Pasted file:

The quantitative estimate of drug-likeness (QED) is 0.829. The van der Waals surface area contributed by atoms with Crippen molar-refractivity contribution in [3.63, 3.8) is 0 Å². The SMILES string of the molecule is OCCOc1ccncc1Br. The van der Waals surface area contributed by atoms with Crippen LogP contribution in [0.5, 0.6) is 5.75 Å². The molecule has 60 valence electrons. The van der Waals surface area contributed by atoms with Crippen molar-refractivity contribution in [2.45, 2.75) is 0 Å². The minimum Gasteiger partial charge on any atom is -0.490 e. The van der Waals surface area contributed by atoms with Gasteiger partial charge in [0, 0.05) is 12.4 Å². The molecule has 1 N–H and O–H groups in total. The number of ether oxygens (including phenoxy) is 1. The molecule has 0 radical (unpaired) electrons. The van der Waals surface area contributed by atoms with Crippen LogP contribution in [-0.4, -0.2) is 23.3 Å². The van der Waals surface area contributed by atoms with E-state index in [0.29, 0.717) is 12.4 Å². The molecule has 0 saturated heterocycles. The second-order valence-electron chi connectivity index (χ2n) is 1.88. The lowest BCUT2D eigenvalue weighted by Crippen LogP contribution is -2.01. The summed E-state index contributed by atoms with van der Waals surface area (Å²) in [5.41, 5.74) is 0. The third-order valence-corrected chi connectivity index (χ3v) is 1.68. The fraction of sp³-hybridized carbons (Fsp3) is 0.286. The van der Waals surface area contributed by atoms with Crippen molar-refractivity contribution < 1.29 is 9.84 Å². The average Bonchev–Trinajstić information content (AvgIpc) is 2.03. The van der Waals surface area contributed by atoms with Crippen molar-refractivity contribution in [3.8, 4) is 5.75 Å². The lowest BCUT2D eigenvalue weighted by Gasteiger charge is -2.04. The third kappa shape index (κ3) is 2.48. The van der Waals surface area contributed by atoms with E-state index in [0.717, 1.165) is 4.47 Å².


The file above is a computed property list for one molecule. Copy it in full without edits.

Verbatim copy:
The quantitative estimate of drug-likeness (QED) is 0.829. The van der Waals surface area contributed by atoms with Crippen molar-refractivity contribution in [3.63, 3.8) is 0 Å². The SMILES string of the molecule is OCCOc1ccncc1Br. The van der Waals surface area contributed by atoms with Crippen LogP contribution in [0.5, 0.6) is 5.75 Å². The molecule has 60 valence electrons. The van der Waals surface area contributed by atoms with Crippen molar-refractivity contribution in [2.45, 2.75) is 0 Å². The minimum Gasteiger partial charge on any atom is -0.490 e. The van der Waals surface area contributed by atoms with Gasteiger partial charge in [0, 0.05) is 12.4 Å². The molecule has 1 N–H and O–H groups in total. The number of ether oxygens (including phenoxy) is 1. The molecule has 0 radical (unpaired) electrons. The van der Waals surface area contributed by atoms with Crippen LogP contribution in [-0.4, -0.2) is 23.3 Å². The van der Waals surface area contributed by atoms with E-state index in [0.29, 0.717) is 12.4 Å². The molecule has 0 saturated heterocycles. The second-order valence-electron chi connectivity index (χ2n) is 1.88. The lowest BCUT2D eigenvalue weighted by Crippen LogP contribution is -2.01. The summed E-state index contributed by atoms with van der Waals surface area (Å²) in [5.41, 5.74) is 0. The third-order valence-corrected chi connectivity index (χ3v) is 1.68. The fraction of sp³-hybridized carbons (Fsp3) is 0.286. The van der Waals surface area contributed by atoms with Crippen molar-refractivity contribution < 1.29 is 9.84 Å². The average Bonchev–Trinajstić information content (AvgIpc) is 2.03. The van der Waals surface area contributed by atoms with Crippen molar-refractivity contribution in [3.8, 4) is 5.75 Å². The lowest BCUT2D eigenvalue weighted by Gasteiger charge is -2.04. The third kappa shape index (κ3) is 2.48. The van der Waals surface area contributed by atoms with E-state index in [0.717, 1.165) is 4.47 Å².